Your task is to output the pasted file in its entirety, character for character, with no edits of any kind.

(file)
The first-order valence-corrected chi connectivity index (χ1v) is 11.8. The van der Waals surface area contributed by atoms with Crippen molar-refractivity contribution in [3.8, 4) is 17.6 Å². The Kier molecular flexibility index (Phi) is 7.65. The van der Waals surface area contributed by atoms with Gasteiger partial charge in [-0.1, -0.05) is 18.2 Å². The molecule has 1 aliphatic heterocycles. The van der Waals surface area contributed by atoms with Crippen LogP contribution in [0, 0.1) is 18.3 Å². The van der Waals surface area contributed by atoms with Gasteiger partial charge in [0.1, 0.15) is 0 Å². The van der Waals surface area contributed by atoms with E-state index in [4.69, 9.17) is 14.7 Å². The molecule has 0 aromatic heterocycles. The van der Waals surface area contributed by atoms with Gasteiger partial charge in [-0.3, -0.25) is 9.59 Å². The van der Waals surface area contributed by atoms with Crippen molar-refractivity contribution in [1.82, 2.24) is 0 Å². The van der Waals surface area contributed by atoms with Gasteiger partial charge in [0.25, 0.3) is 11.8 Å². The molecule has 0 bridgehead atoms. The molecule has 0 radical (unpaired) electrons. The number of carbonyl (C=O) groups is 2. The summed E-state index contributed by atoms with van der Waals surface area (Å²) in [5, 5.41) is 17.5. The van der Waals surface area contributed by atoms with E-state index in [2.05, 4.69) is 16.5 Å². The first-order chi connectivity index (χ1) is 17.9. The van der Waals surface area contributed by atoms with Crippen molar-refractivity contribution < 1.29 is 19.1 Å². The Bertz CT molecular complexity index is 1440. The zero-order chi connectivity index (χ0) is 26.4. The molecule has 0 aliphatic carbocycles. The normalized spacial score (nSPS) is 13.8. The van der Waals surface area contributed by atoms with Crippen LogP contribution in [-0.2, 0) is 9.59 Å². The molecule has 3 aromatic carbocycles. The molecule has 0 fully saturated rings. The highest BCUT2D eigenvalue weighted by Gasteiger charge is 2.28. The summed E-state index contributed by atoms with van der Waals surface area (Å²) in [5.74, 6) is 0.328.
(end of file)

The first-order valence-corrected chi connectivity index (χ1v) is 11.8. The van der Waals surface area contributed by atoms with Crippen molar-refractivity contribution in [3.8, 4) is 17.6 Å². The Kier molecular flexibility index (Phi) is 7.65. The van der Waals surface area contributed by atoms with Gasteiger partial charge in [-0.1, -0.05) is 18.2 Å². The molecule has 1 aliphatic heterocycles. The van der Waals surface area contributed by atoms with Crippen LogP contribution in [0, 0.1) is 18.3 Å². The van der Waals surface area contributed by atoms with Gasteiger partial charge in [0.1, 0.15) is 0 Å². The van der Waals surface area contributed by atoms with E-state index in [4.69, 9.17) is 14.7 Å². The molecule has 0 aromatic heterocycles. The van der Waals surface area contributed by atoms with Gasteiger partial charge in [-0.3, -0.25) is 9.59 Å². The van der Waals surface area contributed by atoms with Crippen molar-refractivity contribution in [1.82, 2.24) is 0 Å². The van der Waals surface area contributed by atoms with Gasteiger partial charge in [0.25, 0.3) is 11.8 Å². The molecule has 0 bridgehead atoms. The molecule has 0 radical (unpaired) electrons. The number of carbonyl (C=O) groups is 2. The summed E-state index contributed by atoms with van der Waals surface area (Å²) in [5, 5.41) is 17.5. The van der Waals surface area contributed by atoms with E-state index in [2.05, 4.69) is 16.5 Å². The first-order chi connectivity index (χ1) is 17.9. The van der Waals surface area contributed by atoms with Crippen molar-refractivity contribution < 1.29 is 19.1 Å². The Bertz CT molecular complexity index is 1440. The zero-order chi connectivity index (χ0) is 26.4. The molecule has 0 aliphatic carbocycles. The normalized spacial score (nSPS) is 13.8. The van der Waals surface area contributed by atoms with Crippen LogP contribution in [-0.2, 0) is 9.59 Å². The molecule has 3 aromatic carbocycles. The molecule has 0 fully saturated rings. The highest BCUT2D eigenvalue weighted by Gasteiger charge is 2.28. The summed E-state index contributed by atoms with van der Waals surface area (Å²) in [5.74, 6) is 0.328.